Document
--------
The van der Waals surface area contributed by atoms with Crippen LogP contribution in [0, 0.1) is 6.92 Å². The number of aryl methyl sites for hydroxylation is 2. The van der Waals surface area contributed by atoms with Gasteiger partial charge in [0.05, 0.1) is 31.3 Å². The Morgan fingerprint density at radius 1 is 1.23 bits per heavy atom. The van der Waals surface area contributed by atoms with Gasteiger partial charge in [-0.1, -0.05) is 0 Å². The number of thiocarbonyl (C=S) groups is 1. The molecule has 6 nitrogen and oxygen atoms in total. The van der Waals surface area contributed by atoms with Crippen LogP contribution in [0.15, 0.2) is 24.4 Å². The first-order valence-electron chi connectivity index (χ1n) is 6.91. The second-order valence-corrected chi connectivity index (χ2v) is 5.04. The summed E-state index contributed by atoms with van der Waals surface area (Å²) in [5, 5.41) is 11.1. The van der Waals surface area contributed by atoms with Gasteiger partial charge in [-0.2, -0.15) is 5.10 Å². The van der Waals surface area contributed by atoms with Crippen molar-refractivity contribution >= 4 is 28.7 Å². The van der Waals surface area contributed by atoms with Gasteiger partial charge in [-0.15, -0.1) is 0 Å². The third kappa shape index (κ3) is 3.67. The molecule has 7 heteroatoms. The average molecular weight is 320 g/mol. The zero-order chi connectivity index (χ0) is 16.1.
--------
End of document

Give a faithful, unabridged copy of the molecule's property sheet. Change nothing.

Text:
The van der Waals surface area contributed by atoms with Crippen LogP contribution in [0, 0.1) is 6.92 Å². The number of aryl methyl sites for hydroxylation is 2. The van der Waals surface area contributed by atoms with Gasteiger partial charge in [0.05, 0.1) is 31.3 Å². The Morgan fingerprint density at radius 1 is 1.23 bits per heavy atom. The van der Waals surface area contributed by atoms with Gasteiger partial charge in [-0.1, -0.05) is 0 Å². The number of thiocarbonyl (C=S) groups is 1. The molecule has 6 nitrogen and oxygen atoms in total. The van der Waals surface area contributed by atoms with Crippen LogP contribution in [0.15, 0.2) is 24.4 Å². The first-order valence-electron chi connectivity index (χ1n) is 6.91. The second-order valence-corrected chi connectivity index (χ2v) is 5.04. The summed E-state index contributed by atoms with van der Waals surface area (Å²) in [5, 5.41) is 11.1. The van der Waals surface area contributed by atoms with Gasteiger partial charge in [-0.2, -0.15) is 5.10 Å². The van der Waals surface area contributed by atoms with Crippen molar-refractivity contribution >= 4 is 28.7 Å². The van der Waals surface area contributed by atoms with Gasteiger partial charge in [-0.15, -0.1) is 0 Å². The third kappa shape index (κ3) is 3.67. The molecule has 7 heteroatoms. The average molecular weight is 320 g/mol. The zero-order chi connectivity index (χ0) is 16.1.